Production: Winter 2018
The Hot Zone (TV mini series)
Role: Trevor Rhodes
Production: 13 Sept - 16 Nov 2018
Release: 2019 (NGC)
The Rook (TV Series)
Role: Dr. Andrew Bristol
Production: 19 July - 21 Sept 2018
Release: 2019 (STARZ)
Six Minutes to Midnight
Role: Captain Drey
Production: 15 June - 02 July 2018
Kevin (Probably) Saves The World: #1.12
Role: English Muffin (voice)
Release: 16 Jan 2018 (ABC)
Homeland: Season 7 (TV series)
Role: Thomas Anson
Production: 17 Nov 2017 - 23 Mar 2018
Release: 11 Feb 2018 (SHO)
Das Boot (TV series)
Role: Philip Sinclair
Production: 31 Aug 2017 - 18 Feb 2018
Release: 23 Nov 2018 on SKY (Germany)
Role: Adam Bird
Production: 12 June - 09 July 2017
Production: 17 May - 08 June 2017
Role: Colonel Winnant
Production: 23 May - 02 Sept 2016
Release: May 2017
Chicken/Egg (short film)
Director & Screenwriter
Production: April 2016
Release: Feb 2017 Film Festivals
Role: Filip Becker
Production: 18 Jan - 31 March 2016
Release: 13 Oct 2017
Agent Carter: Season 7 (TV Series)
Role: Edwin Jarvis
Production: 31 Aug - 19 Dec 2015
Release: 19 Jan 2016 (ABC)
Role: Henry Howell
Production: 04 May - 25 June 2015
Release: 26 April 2016
Made in Italy aka The Long Way Round
Writer/Director (feature film debut)
Cast: Bill Nighy, James Lowden, Valeria Bilello
Pre-production (possible Autumn 2018 start)
Shooting Location: Tuscany & London
Role: attached with Lucy Boynton, Sienna Guillory
Shooting Location: Belgium
Official Site. Photos. IMDb
No Man's Land
Role: attached with Bart Ruspoli directing
The Last Draw of Jack of Hearts
Role: attached with Josh Hartnett
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James D'Arcy shows us his murderous side
November 26, 2012
James D’Arcy shows us his murderous side
By Heidi Patalano Metro World News
Metro/Handout James D’Arcy plays Anthony Perkins in Hitchcock.
James D’Arcy isn’t one for impersonations. Though he has played King Edward in Madonna’s W.E. and more recently Anthony Perkins in Sacha Gervasi’s Hitchcock — in theatres now — the British actor is hesitant to claim an ability to mimic the famous personalities he’s played.
“I think you don’t get too bogged down, in that it’s not a documentary,” he says.
“Firstly you’ve got to serve the script … then after that, you try to be respectful and as honest as one can. I’ve never met either of (the real life people I’ve played) so it’s very difficult. I think you get stuck down that nasty cul-de-sac if you try and do an impression.”
Playing the timid Perkins, whose name was to become synonymous with Norman Bates after he played the fictional killer in Alfred Hitchcock’s 1960 film, Psycho presented its own challenges.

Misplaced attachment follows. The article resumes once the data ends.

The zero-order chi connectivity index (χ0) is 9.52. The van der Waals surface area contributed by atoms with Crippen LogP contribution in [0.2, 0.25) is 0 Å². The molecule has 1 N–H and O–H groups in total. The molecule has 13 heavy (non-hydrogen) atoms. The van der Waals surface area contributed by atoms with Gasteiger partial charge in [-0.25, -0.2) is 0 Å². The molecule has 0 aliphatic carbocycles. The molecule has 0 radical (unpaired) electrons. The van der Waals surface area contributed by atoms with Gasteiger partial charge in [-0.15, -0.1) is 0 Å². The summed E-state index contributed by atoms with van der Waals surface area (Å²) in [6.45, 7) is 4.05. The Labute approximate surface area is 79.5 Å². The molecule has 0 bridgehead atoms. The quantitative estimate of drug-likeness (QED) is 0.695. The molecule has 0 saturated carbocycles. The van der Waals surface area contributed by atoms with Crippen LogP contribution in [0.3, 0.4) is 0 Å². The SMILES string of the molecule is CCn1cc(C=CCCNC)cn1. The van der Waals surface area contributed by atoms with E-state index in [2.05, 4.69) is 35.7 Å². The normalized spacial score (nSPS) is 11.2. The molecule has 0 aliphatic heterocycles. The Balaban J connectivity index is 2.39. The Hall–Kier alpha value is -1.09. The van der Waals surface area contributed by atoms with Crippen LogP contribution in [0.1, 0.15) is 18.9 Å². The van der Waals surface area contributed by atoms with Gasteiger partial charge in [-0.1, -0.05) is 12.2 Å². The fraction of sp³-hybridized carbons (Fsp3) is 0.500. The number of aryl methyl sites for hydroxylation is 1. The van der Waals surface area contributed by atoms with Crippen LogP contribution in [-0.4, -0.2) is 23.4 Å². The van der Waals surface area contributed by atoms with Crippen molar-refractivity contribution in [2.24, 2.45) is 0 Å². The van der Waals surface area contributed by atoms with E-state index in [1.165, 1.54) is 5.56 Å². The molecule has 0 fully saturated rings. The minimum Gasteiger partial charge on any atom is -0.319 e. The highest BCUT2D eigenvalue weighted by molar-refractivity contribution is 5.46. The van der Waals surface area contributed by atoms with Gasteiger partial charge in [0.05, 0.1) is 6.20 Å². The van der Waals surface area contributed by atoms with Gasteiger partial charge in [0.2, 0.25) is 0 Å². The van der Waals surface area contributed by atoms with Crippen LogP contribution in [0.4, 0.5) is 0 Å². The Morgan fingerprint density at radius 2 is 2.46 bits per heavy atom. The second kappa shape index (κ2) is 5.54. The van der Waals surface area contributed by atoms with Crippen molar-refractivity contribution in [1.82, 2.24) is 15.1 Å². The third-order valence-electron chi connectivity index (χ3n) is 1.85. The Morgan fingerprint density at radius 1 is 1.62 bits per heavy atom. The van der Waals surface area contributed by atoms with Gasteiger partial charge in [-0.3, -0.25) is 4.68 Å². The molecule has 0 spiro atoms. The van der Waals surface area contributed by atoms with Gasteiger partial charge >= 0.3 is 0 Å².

Hitchcock follows the titular master of suspense as he develops and shoots his most famous film.
The story is largely Hitchcock’s, exploring how famed murderer Ed Gein became his inspiration and how the landmark film affected his relationship with longtime collaborator and wife, Alma Reville. The relationship between Hitchcock and Perkins was surprisingly a positive one, though only hints of it are shown in the film.
“Hitchcock was very collaborative with Tony Perkins and I didn’t think that was the way Hitchcock operated at all,” D’Arcy says.
“It was quite a surprise to discover that and the photographs of them together — you see of them together while they’re shooting the movie, they’re really friendly.”
The same could be said of D’Arcy and the man playing his on-screen director, Anthony Hopkins. Almost unrecognizable in his prosthetic mask, contacts and fat suit, the knighted actor’s thoroughly convincing costume made him far less imposing to D’Arcy than he otherwise would have been.
“It was so good that it didn’t feel like Anthony Hopkins,” he admits. “In fact, we’ve become quite good friends since the movie finished and it’s still weird seeing him as Tony, as him with blue eyes, really great piercing blue eyes. When we were working together, (and he was in costume,) he was very corpulent and had brown eyes. He looked completely different. You couldn’t really see Tony in there at all.”
Memories of Hitchcock
The first time James D’Arcy saw a Hitchcock film. “I was 13 and I didn’t want to watch it. I knew it was a horror. I knew something about Psycho. My mum, I think, told me that when she’d seen it, people had fainted in the cinema and people had run out screaming. So I knew about this really scary film and I don’t like horror movies. I was staying at a friend’s house and I was lying on the couch. He literally sat on me and made me watch. He sat on me for the whole movie and made me watch it and if I kind of covered my eyes he’d pull my arm away. So that’s my first memory of Alfred Hitchcock and Psycho.”